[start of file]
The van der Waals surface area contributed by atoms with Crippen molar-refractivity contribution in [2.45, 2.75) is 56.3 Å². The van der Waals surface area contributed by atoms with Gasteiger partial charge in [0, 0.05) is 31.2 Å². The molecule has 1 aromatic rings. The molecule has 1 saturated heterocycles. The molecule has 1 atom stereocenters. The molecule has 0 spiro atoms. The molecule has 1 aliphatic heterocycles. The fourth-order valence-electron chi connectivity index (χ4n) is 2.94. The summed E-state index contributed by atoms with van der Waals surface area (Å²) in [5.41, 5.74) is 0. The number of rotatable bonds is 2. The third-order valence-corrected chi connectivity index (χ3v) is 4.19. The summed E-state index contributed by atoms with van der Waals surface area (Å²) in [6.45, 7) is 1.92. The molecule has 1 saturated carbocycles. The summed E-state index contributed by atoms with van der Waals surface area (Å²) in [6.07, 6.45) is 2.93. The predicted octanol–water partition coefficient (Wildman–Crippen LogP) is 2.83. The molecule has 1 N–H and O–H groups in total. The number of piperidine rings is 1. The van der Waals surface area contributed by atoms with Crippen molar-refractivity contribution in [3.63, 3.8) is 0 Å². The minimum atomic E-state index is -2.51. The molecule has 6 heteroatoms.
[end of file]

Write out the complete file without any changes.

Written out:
The van der Waals surface area contributed by atoms with Crippen molar-refractivity contribution in [2.45, 2.75) is 56.3 Å². The van der Waals surface area contributed by atoms with Gasteiger partial charge in [0, 0.05) is 31.2 Å². The molecule has 1 aromatic rings. The molecule has 1 saturated heterocycles. The molecule has 1 atom stereocenters. The molecule has 0 spiro atoms. The molecule has 1 aliphatic heterocycles. The fourth-order valence-electron chi connectivity index (χ4n) is 2.94. The summed E-state index contributed by atoms with van der Waals surface area (Å²) in [5.41, 5.74) is 0. The number of rotatable bonds is 2. The third-order valence-corrected chi connectivity index (χ3v) is 4.19. The summed E-state index contributed by atoms with van der Waals surface area (Å²) in [6.45, 7) is 1.92. The molecule has 1 saturated carbocycles. The summed E-state index contributed by atoms with van der Waals surface area (Å²) in [6.07, 6.45) is 2.93. The predicted octanol–water partition coefficient (Wildman–Crippen LogP) is 2.83. The molecule has 1 N–H and O–H groups in total. The number of piperidine rings is 1. The van der Waals surface area contributed by atoms with Crippen molar-refractivity contribution in [3.63, 3.8) is 0 Å². The minimum atomic E-state index is -2.51. The molecule has 6 heteroatoms.